Churches seem to build budgets in one of two ways:
Option 1. You determine what God is calling your congregation to do. Depending on what your congregation has done in the past and is capable of doing in the future, you build a budget.
Option 2. You look at your budget and either stay constant, cut items, or do a small increase.
Oversimplified? Yes. But hear me out.
Option #1 looks to God first. Option #2 looks to the budget first.
Option #1 puts mission first. Option #2 looks at the budget first.
Option #1 is hopeful and future oriented. Option #2 is cautious and tentative.
Here’s the big secret: Option #1 doesn’t need to cost a lot of money. It may take work, it may take sacrifice, but it doesn't necessarily cost more money to get to where God is calling you.
I get why Option #2 is attractive, I do. Especially if you feel like you are on a shoestring budget and worry about where every penny will come from. It makes perfect sense. But – and this is critical – it’s not very inspiring.
To inspire giving, you need to show that you have a mission that people believe in and that their giving will make an impact.
So figure out what God is calling you to accomplish next year. How can you best express the values of your faith community or organization? What can you do next year to make the world a better place? Guess what? Do this and your budget will follow and …(bonus!) people will be far more excited to help your mission come to life.
Here’s a suggested six-step process to inspire excitement around your budget:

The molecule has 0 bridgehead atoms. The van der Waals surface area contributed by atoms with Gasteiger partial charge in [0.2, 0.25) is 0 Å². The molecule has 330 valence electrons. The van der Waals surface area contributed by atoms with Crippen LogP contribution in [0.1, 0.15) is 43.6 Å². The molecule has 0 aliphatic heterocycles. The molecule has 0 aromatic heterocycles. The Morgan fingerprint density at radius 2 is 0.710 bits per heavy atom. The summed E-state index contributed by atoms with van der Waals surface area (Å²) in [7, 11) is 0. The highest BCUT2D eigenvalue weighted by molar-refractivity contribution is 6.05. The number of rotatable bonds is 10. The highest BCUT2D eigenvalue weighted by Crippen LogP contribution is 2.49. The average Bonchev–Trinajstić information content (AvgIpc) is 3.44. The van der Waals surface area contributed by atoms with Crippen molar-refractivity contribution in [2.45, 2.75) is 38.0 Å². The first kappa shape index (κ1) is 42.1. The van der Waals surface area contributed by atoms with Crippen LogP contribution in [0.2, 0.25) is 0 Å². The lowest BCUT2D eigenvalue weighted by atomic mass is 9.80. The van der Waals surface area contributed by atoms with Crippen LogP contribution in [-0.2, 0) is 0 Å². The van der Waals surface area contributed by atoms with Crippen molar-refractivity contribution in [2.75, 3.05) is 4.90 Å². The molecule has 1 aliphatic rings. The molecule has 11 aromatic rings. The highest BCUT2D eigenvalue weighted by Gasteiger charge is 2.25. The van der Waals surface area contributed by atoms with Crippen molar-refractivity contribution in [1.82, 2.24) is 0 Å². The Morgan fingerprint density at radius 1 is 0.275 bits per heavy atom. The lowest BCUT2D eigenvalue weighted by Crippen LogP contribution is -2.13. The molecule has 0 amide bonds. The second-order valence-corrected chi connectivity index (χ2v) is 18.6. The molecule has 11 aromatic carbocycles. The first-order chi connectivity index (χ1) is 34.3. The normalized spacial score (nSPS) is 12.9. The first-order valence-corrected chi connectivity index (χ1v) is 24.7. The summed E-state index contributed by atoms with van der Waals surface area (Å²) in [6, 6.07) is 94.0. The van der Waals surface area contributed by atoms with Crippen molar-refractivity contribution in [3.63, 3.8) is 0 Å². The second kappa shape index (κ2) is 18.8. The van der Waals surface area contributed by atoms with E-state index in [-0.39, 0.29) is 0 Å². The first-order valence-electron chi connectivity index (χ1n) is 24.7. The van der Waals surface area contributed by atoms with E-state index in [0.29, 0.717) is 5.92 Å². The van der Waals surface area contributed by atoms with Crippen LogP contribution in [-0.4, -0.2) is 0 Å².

1. Start with prayer by reflecting on what you think God is calling your faith community to do.
2. Bring a set of three or four inspired ideas/goals to your leadership group or council. Have these goals written down and include what you hope to accomplish.
For example: In 2020 we will increase the number of children (grades k-5) in Sunday School by 10 children.
Here’s how we might do that:
a. Develop a modern-looking flier focusing on Sunday School, what happens in Sunday School, and where and when it happens, etc.
3. Lead a discussion about the direction you’re proposing. Find out what people think. Are these goals off base? Right on target? Which ideas resonate most strongly with the leadership? The more buy in, the better.
4. Ask for approval for the proposed direction. Then you can begin talking about your faith community’s goals in other meetings, sermons, and in written documents.
5. Let your Finance Committee base the budget around your approved direction.
6. Be accountable. Go back to your leadership group in six months to report back on your congregation’s progress.
A six-step process like this means you’re planning your budget based on an abundance mindset (future-oriented, doing what you do well, and with what you have) versus a scarcity mindset (what you’re trying to avoid or fearing what the future holds). It’s developing a budget based on what God is calling you to do. And it’s out of a belief in God’s abundance and abundant love for your faith community. That will be inspiring. And heck, it just might be inspiring to the whole world as well.
excerpt of a story by Cesie Delve Scheuermann, consultant in stewardship, development, and grant writing, Oregan-Idaho AC,
Click here to subscribe to her blog: "Inspiring Generosity."
United Methodist Church Giving is about people working together to accomplish something bigger than themselves. In so doing, we effect change around the world, all in the name of Jesus Christ. To read stories about the generosity of United Methodists click here.
Originally published 2016.